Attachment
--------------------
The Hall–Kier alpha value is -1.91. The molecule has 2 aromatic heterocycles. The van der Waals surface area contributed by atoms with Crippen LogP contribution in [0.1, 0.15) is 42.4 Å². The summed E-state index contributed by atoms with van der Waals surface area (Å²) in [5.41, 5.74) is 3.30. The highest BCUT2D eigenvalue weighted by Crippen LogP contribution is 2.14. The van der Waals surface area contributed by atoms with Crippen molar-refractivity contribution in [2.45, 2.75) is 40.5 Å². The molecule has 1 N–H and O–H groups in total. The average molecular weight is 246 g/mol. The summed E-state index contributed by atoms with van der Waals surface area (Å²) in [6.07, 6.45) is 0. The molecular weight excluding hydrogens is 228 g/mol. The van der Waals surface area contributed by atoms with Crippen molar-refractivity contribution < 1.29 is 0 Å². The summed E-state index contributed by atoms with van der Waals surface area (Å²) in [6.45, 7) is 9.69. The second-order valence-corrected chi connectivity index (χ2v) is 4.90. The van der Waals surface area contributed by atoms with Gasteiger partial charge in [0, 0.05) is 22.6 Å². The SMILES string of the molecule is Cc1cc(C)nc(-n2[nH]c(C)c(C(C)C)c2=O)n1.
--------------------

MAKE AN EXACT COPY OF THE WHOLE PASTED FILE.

The Hall–Kier alpha value is -1.91. The molecule has 2 aromatic heterocycles. The van der Waals surface area contributed by atoms with Crippen LogP contribution in [0.1, 0.15) is 42.4 Å². The summed E-state index contributed by atoms with van der Waals surface area (Å²) in [5.41, 5.74) is 3.30. The highest BCUT2D eigenvalue weighted by Crippen LogP contribution is 2.14. The van der Waals surface area contributed by atoms with Crippen molar-refractivity contribution in [2.45, 2.75) is 40.5 Å². The molecule has 1 N–H and O–H groups in total. The average molecular weight is 246 g/mol. The summed E-state index contributed by atoms with van der Waals surface area (Å²) in [6.07, 6.45) is 0. The molecular weight excluding hydrogens is 228 g/mol. The van der Waals surface area contributed by atoms with Crippen molar-refractivity contribution < 1.29 is 0 Å². The summed E-state index contributed by atoms with van der Waals surface area (Å²) in [6.45, 7) is 9.69. The second-order valence-corrected chi connectivity index (χ2v) is 4.90. The van der Waals surface area contributed by atoms with Gasteiger partial charge in [0, 0.05) is 22.6 Å². The SMILES string of the molecule is Cc1cc(C)nc(-n2[nH]c(C)c(C(C)C)c2=O)n1.